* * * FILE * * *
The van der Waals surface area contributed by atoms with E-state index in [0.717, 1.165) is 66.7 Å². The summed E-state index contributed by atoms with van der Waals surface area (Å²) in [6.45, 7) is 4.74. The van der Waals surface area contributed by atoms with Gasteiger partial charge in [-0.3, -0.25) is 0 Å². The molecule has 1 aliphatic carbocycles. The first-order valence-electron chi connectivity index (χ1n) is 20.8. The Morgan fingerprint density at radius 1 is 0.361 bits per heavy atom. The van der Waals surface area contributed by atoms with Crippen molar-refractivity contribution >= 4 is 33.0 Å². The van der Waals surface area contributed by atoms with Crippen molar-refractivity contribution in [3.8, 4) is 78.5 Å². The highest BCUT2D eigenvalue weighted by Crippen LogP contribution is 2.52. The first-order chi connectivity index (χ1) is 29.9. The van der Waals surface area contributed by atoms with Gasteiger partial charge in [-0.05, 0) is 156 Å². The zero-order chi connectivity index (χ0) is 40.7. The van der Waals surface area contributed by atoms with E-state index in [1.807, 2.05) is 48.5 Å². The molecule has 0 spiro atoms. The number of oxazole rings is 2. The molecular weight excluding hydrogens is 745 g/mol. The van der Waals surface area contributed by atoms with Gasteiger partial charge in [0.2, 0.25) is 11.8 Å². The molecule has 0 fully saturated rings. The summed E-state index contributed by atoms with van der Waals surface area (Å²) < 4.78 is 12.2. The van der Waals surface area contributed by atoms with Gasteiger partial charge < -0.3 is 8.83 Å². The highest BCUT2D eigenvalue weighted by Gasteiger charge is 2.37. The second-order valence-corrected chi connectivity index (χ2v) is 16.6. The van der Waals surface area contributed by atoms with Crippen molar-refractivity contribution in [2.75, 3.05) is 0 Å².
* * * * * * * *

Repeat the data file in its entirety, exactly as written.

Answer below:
The van der Waals surface area contributed by atoms with E-state index in [0.717, 1.165) is 66.7 Å². The summed E-state index contributed by atoms with van der Waals surface area (Å²) in [6.45, 7) is 4.74. The van der Waals surface area contributed by atoms with Gasteiger partial charge in [-0.3, -0.25) is 0 Å². The molecule has 1 aliphatic carbocycles. The first-order valence-electron chi connectivity index (χ1n) is 20.8. The Morgan fingerprint density at radius 1 is 0.361 bits per heavy atom. The van der Waals surface area contributed by atoms with Crippen molar-refractivity contribution >= 4 is 33.0 Å². The van der Waals surface area contributed by atoms with Crippen molar-refractivity contribution in [3.8, 4) is 78.5 Å². The highest BCUT2D eigenvalue weighted by Crippen LogP contribution is 2.52. The first-order chi connectivity index (χ1) is 29.9. The van der Waals surface area contributed by atoms with Gasteiger partial charge in [-0.05, 0) is 156 Å². The zero-order chi connectivity index (χ0) is 40.7. The van der Waals surface area contributed by atoms with E-state index in [1.807, 2.05) is 48.5 Å². The molecule has 0 spiro atoms. The number of oxazole rings is 2. The molecular weight excluding hydrogens is 745 g/mol. The van der Waals surface area contributed by atoms with Gasteiger partial charge in [0.2, 0.25) is 11.8 Å². The molecule has 0 fully saturated rings. The summed E-state index contributed by atoms with van der Waals surface area (Å²) < 4.78 is 12.2. The van der Waals surface area contributed by atoms with Gasteiger partial charge < -0.3 is 8.83 Å². The highest BCUT2D eigenvalue weighted by Gasteiger charge is 2.37. The second-order valence-corrected chi connectivity index (χ2v) is 16.6. The van der Waals surface area contributed by atoms with Crippen molar-refractivity contribution in [2.75, 3.05) is 0 Å².